One of the best ways to help your bottom line, whether you’re a small company or large organization, is to define and restrict tolerances, especially as that applies to coating thickness and its subsequent measurement technology. In order to improve quality, lower costs and choose the best coating thickness gauge for your product, it is important to have a knowledge of the most common testing methods for coating thickness measurement.

The most popular methods include: X-ray fluorescence, magnetic induction, Hall effect, amplitude eddy current and phase-sensitive eddy current. X-ray fluorescence, or XRF, as its more commonly known, is an analytical technique used to determine the elemental composition of materials. It measures the fluorescent (or secondary) X-ray emitted from a sample when it is excited by a primary X-ray source. Each element has its own set of characteristic fluorescent X-rays, so XRF is an extremely accurate and beneficial test method for qualitative and quantitative analysis of a material.

For measuring specifically coat thickness, a method using XRF called energy dispersive X-ray fluorescence analysis (ED-XRFA) is used. ED-XRFA is particularly useful when measuring chrome, copper or nickel coatings applied over plastic, as ED-XRFA is capable of measuring each individual layer of the decorative chrome in the range of 0-5 microns or less, thus ensuring an incredibly exact measurement.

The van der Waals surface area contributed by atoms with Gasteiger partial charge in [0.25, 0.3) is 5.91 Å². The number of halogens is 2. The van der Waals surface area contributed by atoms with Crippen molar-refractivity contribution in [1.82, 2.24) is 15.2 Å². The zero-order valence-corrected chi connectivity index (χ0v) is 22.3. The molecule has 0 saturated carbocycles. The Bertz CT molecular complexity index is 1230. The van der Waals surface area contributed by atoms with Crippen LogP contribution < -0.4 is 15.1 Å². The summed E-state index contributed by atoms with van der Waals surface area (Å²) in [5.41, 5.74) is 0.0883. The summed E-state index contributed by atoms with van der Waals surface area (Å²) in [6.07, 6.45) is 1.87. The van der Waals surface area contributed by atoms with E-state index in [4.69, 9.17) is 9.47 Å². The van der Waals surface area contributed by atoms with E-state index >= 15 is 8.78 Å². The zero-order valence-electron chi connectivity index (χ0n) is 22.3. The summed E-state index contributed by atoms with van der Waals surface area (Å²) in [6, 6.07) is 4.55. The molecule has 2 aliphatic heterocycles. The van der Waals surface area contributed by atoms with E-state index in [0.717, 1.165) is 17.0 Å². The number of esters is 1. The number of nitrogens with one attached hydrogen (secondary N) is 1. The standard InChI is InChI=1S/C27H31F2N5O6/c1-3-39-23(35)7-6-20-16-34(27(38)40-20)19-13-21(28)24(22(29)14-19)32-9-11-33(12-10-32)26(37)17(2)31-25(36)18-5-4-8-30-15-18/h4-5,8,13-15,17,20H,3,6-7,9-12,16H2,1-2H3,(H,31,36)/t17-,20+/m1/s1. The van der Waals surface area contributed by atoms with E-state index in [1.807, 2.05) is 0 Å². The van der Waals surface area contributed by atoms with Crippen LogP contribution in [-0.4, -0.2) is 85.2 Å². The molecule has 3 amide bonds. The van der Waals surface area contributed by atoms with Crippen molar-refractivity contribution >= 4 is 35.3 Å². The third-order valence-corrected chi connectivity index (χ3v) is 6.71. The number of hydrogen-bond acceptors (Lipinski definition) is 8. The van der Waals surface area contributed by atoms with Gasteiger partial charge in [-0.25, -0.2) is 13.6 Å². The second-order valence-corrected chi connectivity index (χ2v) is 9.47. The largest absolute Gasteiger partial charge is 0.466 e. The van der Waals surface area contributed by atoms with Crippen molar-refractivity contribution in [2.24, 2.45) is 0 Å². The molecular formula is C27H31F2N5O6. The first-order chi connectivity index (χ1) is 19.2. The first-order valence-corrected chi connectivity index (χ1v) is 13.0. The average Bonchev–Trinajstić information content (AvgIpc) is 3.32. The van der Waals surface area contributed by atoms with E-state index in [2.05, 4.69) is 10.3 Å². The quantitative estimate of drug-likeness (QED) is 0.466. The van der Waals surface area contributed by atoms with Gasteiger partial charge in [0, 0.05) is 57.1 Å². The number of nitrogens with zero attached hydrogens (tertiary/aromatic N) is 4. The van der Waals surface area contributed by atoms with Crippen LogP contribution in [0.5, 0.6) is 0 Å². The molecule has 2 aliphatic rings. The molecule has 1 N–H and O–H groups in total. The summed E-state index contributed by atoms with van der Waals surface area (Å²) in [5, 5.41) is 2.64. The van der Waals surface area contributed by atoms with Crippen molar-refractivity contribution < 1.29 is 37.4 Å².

However, for paint thickness, the most commonly used measurement methods are magnetic induction, Hall effect, amplitude eddy current and phase-sensitive eddy current. Magnetic induction instruments, such as the MonitoRing, measure the thickness of metal with a low susceptibility to magnetization (not ferromagnetic) and the coatings of such metal, including: chrome, copper, zinc, paint and powder coating.

The QNix Gages used by Test Coat, Inc. employ the Hall effect and eddy current technologies. An eddy current is defined as a localized electric current induced in a conductor by a varying magnetic field. In the field of thickness measurement it is one of the electromagnetic testing methods used in nondestructive testing as it makes use of electromagnetic induction to discover and describe surface and sub-surface flaws in conductive materials.

The Hall effect can be described as the production of a voltage difference across an electrical conductor, crosswise to an electric current in the conductor and to an applied magnetic field vertical to the current. It is utilized to measure coating thickness by incorporating a small probe along with a strong magnet that creates a magnetic field around the sensor. A target then bends the magnetic field generated by the probe magnet, with the bending effect increasing as the target comes closer. Then a voltage across the Hall effect sensor is achieved. These voltage changes can then be translated into thickness readings.

Luckily, the average business owner or paint enthusiast doesn't need to fully comprehend the complex physics behind these tests. Having a working knowledge of which tests are currently being utilized for thickness measurement will suffice. In addition, the QNix gages used by Test Coats, Inc. do the hard work for you. All you have to worry about is ordering the best thickness measurement products and what you’re going to do with all the money they saved you!